"...what I believe about Spider-Man is that he does stand for everybody: black, white, Chinese, Malaysian, gay, straight, lesbian, bisexual, transgender. He will put himself in harm’s way for anyone. He is colorblind. He’s blind to sexual orientation, and that is what he has always represented to me. He represents the everyman, but he represents the underdog and those marginalized who come up against great prejudice which I, as a middle-class straight, white man, don’t really understand so much. And when Stan Lee first wrote and created this character, the outcast was the computer nerd, was the science nerd, was the guy that couldn’t get the girl. Those guys now run the world. So how much of an outcast is that version of Peter Parker anymore? That’s my question."
If you've read my blog at any length, you'll know that I'm in complete agreement with a lot of this. The superhero-as-outsider metaphor has always been a bit of a stretch, given that most of the heroes are themselves white men, and that the outsider who identifies with Spider-man or the X-Men is often still white, male, middle-class. But it's become additionally problematic recently, what with the mainstreaming of super-hero culture and the generally increasing economic and political clout of geeks.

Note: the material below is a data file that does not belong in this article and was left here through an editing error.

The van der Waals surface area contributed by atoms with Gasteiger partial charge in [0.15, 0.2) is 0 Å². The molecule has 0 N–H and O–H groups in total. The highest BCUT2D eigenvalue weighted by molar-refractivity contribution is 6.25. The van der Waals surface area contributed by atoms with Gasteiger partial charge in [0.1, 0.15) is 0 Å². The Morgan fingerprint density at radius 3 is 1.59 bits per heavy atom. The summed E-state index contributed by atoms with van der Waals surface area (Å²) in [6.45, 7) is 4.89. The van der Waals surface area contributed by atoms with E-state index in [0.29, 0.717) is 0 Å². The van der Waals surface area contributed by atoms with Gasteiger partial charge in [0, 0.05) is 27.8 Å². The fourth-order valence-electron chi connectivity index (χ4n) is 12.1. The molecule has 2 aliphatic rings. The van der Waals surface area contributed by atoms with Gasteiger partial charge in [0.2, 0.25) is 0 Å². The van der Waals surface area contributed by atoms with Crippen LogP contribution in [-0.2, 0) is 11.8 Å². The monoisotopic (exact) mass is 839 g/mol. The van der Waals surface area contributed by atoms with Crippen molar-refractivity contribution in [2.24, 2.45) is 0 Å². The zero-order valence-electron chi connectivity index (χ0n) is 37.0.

In short, Spider-man's ability to represent the underdog or the marginalized, while always a bit suspect, has become pretty much an impossibility.
The irony in these comments, of course, is that Garfield's Spider-man is probably cooler and less marginalized than any other version we've seen in the comics or movies. This is a Spider-man who skateboards, who is snarky rather than awkward, and who just oozes hipster cool. If he's an outsider, it seems like he's an outsider by choice. So even if Garfield's words ring true, his performance seems to be moving in the total opposite direction.